Wednesday, June 22, 2011

Tuesday, June 22, 2011

This was an exciting day. Returning from some errands I found Jan Hunter and her team planting the last of our Phase I Native Plant plan. They removed the aggressive carpet bugle (ajuga)we had growing around some stone steps in the backyard. The replacement is Wild Ginger. We left several coral bells and hostas I couldn't let go of, but moved a few Columbine to the new front bed in the front yard.

However, the real highlight was having Jan walk through the wooded area with me.  We identified and tagged many of the woodland plants she installed last month.  Those included many Brown Eyed Susans, some Flat Topped Asters, Woodland Phlox, Doll's Eyes, Canada Anemone, and Wood Mint.  During our walk, we continually pulled invasives such as Honeysuckle, and Wild Garlic.  They are certainly much fewer than some years ago when my wife and I started removing these.  Perhaps the reduction of those undesirable plants has allowed the Natives we found to take hold.  Jan was thrilled to show me Doll's Eyes, Jacob's Ladder, Waterleaf, Wild Rye, Wingstem, and Bloodroot; all native plants growing naturally.   There was even a large flowering Dogwood.  I wonder how many of these I've trampled in prior years.  By the end of our trip, the poor lady was probably tired of my unending questions.  What's this plant?  How about that one?  Which ones are native but not very desirable?  What's this one?  Oh a goldenrod.  "Just keep it from spreading too much." she responded.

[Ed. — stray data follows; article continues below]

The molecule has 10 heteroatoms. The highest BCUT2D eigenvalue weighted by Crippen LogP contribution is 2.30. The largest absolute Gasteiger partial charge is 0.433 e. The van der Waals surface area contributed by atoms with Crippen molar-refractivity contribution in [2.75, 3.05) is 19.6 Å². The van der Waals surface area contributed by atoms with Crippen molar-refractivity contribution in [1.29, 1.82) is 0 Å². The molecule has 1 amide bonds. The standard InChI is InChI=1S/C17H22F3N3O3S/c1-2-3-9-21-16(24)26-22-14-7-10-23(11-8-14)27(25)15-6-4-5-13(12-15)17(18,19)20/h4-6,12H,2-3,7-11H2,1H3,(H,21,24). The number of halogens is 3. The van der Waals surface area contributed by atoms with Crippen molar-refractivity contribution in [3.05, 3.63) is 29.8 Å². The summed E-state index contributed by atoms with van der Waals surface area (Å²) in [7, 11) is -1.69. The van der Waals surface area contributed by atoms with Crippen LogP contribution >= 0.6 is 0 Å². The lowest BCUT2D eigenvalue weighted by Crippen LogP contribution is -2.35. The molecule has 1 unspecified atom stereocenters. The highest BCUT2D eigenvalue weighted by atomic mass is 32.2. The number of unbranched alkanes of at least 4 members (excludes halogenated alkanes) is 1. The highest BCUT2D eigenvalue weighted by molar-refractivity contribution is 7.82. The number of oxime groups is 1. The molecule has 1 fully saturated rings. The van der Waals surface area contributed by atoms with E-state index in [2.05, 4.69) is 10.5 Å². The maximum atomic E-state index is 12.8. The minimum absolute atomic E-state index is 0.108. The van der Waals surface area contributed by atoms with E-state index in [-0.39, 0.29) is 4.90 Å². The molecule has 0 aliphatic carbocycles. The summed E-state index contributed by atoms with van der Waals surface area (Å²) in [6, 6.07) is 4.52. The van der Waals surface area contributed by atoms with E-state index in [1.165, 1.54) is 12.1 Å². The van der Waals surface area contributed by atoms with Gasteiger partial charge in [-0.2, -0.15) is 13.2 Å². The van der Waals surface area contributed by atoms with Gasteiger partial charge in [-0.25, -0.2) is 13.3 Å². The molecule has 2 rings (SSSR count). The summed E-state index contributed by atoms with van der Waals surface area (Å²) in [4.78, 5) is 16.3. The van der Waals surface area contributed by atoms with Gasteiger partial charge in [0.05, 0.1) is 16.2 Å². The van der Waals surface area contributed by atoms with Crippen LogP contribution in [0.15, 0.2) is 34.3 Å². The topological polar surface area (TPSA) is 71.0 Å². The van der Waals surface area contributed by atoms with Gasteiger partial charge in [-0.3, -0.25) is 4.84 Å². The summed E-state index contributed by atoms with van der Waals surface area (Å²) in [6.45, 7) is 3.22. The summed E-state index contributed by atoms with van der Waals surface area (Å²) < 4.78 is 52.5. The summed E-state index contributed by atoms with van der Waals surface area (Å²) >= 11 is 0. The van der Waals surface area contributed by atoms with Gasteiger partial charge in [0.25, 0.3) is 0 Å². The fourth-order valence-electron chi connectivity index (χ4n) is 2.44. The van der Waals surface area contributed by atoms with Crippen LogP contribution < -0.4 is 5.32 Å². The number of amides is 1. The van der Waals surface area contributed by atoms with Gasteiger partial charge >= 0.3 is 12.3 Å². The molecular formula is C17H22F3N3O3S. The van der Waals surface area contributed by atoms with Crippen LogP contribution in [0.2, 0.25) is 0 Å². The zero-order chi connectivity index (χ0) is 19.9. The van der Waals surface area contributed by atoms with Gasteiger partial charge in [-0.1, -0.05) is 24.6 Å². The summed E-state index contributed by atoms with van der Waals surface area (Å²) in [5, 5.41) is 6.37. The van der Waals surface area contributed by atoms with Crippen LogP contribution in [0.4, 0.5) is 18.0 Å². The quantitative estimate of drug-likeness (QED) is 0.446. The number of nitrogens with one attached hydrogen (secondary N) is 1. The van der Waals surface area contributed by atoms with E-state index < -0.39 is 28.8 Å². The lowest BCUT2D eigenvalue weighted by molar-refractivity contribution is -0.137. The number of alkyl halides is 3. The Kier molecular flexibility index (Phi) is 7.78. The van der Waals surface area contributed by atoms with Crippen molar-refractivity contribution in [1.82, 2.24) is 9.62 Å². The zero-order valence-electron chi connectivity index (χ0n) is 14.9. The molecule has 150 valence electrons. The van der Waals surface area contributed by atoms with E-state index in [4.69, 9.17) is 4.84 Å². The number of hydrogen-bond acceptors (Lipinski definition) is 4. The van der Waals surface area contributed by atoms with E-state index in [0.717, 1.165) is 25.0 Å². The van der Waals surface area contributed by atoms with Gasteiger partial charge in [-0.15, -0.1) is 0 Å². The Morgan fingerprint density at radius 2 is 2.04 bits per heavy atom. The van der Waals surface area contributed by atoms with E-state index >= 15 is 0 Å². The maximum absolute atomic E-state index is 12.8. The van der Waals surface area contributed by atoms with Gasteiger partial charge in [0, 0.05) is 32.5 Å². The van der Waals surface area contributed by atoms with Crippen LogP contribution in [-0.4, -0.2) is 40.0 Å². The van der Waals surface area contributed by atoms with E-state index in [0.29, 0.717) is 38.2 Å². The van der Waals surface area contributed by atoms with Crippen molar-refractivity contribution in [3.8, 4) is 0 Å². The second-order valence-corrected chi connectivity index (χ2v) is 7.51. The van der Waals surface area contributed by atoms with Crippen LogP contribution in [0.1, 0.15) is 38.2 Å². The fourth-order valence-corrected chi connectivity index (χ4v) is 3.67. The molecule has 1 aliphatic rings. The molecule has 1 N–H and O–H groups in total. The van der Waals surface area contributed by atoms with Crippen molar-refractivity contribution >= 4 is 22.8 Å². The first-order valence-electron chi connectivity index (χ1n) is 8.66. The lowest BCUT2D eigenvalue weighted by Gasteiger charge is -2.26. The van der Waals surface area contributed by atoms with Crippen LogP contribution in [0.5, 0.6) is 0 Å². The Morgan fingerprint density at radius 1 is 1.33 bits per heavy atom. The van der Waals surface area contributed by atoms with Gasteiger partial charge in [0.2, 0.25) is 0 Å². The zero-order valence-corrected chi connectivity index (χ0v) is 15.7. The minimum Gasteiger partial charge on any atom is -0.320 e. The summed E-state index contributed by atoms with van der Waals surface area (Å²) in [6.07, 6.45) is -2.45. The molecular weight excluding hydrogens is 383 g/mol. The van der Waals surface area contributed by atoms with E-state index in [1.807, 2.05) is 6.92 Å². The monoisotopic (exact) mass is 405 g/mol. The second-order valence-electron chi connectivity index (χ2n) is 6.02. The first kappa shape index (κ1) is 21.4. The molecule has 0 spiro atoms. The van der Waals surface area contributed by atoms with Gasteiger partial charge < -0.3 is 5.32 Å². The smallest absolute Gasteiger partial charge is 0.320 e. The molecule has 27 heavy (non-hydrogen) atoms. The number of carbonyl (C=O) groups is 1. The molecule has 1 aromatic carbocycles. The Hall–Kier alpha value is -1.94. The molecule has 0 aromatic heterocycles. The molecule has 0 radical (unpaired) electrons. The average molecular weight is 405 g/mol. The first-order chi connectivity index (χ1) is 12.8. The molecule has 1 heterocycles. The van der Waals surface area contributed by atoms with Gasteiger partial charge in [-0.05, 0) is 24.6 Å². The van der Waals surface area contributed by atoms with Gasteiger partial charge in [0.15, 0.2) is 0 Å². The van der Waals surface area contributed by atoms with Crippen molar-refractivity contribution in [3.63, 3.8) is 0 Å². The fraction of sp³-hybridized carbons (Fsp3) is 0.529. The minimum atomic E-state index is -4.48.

And of course, I almost forgot to show her the Trillium I found growing in the front.  Funny when she looked at me with a wry smile and said it wasn't a trillium.  Just a hosta, probably one just like the one next to it. 

She looked at all last month's plantings and told me to water the Columbines located in the front "island" bed.  Transplanted natives do require some nurturing while they are getting established.  These plants probably should have had some water to get them through this blistering heat.  Hope it's not too late.

UGH!  After the Columbine watering, I found one of the budding Butterflyweed plants broken off right at ground level.  The footprint in the mulch matched my shoe perfectly.  Darn it.  I took the broken stalk, peeled off some lower leaves and put it in a jar of water.  Will it send out some roots?  Probably not, but I hope so.  Maybe I'll try some rooting hormone. [Jan Hunter:  I doubt if the Butterflyweed will sprout roots! The tuber will be fine, will produce another stem or two this year, may bloom late, but will definitely come back next year.]

A small part of the side yard, near the woods, I've let grow up, not knowing what were desirable Native Plants and which weren't.  I'll call this the wild part of our native landscape plan.  Jan identified most of it as White Snakeroot, a very common native plant.  So I'll begin pulling that to see what else might come up instead.  However,  for the last five days or so, an Eastern Pewee frequently perches on a nearby bird feeder pole.   Apparently this wild area is producing a lot of tasty flying insects.  It is thoroughly enjoyable to see the aerobatics involved in the Pewee's capture of this food.  He can turn upside down on half a dime, grab the insect, and U turn back to the perch.

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